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A Guide to accounting

Whether you are a student or owner of any business, you need to learn account basics. This quick guide will help you understand accounting basics. 

Let’s for it…

Table of Contents

What is accounting?

Accounting is the language of business that gives an overview of business finance. It is a comprehensive system to collect, analyze and communicate business financial data. It is also defined as, Accounting is the art of recording, classifying, and summarizing financial data ‌.

Accounting objectives

The following are the main objectives of accounting.

  • Keep systematic recording.

Accounting is done to keep a systematic record of financial data. The primary function of accounting is to systematically record financial data to drive the correct and valuable results of financial statements.

  • To ascertain profit and loss.

Another objective of accounting is to evaluate the profit and loss of the business and can easily determine the company’s profit and loss.

  • To ascertain financial positions.

 Accounting helps businesses to know about their financial position. In accounting, the balance sheet serves as a tool for ascertaining the business’s financial health.

  • Provide accounting information to interested parties.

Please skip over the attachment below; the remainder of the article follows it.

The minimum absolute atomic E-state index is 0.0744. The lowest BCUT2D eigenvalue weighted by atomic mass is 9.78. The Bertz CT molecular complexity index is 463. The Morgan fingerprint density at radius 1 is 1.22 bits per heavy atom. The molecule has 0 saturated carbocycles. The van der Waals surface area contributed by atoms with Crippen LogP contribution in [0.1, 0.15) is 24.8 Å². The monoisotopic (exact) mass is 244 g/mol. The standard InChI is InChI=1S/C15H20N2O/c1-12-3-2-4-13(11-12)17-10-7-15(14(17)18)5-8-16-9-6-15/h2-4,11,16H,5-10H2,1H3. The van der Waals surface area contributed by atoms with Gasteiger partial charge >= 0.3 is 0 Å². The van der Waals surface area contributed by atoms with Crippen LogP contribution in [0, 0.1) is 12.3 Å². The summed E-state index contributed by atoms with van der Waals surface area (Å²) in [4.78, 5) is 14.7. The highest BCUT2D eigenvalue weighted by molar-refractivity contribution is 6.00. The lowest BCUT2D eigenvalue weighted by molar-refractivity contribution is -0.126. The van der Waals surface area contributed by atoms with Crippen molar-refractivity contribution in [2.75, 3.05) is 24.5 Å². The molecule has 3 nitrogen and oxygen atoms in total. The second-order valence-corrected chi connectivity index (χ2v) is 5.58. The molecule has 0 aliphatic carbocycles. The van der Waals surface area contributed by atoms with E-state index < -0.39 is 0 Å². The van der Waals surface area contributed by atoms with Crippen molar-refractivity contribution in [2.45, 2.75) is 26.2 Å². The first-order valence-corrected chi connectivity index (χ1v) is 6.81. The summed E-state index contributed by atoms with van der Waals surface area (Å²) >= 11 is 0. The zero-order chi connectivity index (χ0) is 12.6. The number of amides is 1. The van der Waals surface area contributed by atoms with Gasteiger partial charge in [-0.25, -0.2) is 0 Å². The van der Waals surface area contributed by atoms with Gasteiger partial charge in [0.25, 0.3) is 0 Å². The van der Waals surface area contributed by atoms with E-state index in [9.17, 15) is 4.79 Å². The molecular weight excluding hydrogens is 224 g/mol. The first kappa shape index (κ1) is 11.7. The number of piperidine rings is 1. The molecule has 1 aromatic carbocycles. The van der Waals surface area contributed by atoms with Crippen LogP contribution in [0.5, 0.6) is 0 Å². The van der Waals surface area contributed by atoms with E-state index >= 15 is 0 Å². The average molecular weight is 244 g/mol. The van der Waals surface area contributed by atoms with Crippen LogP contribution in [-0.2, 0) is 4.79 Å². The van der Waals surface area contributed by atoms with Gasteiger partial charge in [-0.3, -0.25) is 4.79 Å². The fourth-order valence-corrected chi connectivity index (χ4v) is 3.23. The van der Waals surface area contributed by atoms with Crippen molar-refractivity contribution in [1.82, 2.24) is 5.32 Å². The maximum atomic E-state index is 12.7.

Accounting aims to give accounting information to interested parties like bankers, creditors, and tax authorities. It enables interested parties to make sound and realistic decisions.

  • Ascertain the financial result.

The accounting objective is to determine the exact status of your company’s financial health at the end of a particular period.

  • Detection and prevention of fraud

The accounting objective is to protect a company from fraud and mismanagement by recording accurate and actual transactions.

Basics Accounting Concept

The main objective of the accounting concept is to maintain consistency in the accounting records. All accounting concepts have been developed over the years from experience, and thus, accounting concepts are universally accepted. The following are the accounting concepts:

Basics of accounting

Business Entity Concept

According to this concept, business and owner are two different independent entities. Therefore, the business and owner’s transactions should be recorded separately. Thus, the business has its own identity. For example, suppose an owner takes cash of 1000 from a business for domestic purposes. It is considered ‌a drawing. “Drawing is a withdrawal of cash or goods by the owner from the business for the purpose of personal usage.”

Money Measurement Concept

This concept concludes that all business transactions must be in the form of money in the country’s currency. For example, such transactions are in Pakistan in rupees, and in America, business transactions are in dollars

Going Concern Concept

This concept states that every business entity has continuity of life. We should remember that business is a going concern and that the business will continue operations for an infinite period. Suppliers will not provide goods or services if any business neglects the concept of going concern. Banks will not provide a loan, and ‌employees will not work correctly.

Accounting Period Concept

 The accounting period is a fixed time period during which all economic transactions of the business are recorded, accounting period may be monthly, quarterly, or yearly according to business needs and requirements. The ultimate aim of the accounting period is to provide details of business performance to interested parties like investors, bankers, creditors, suppliers, etc.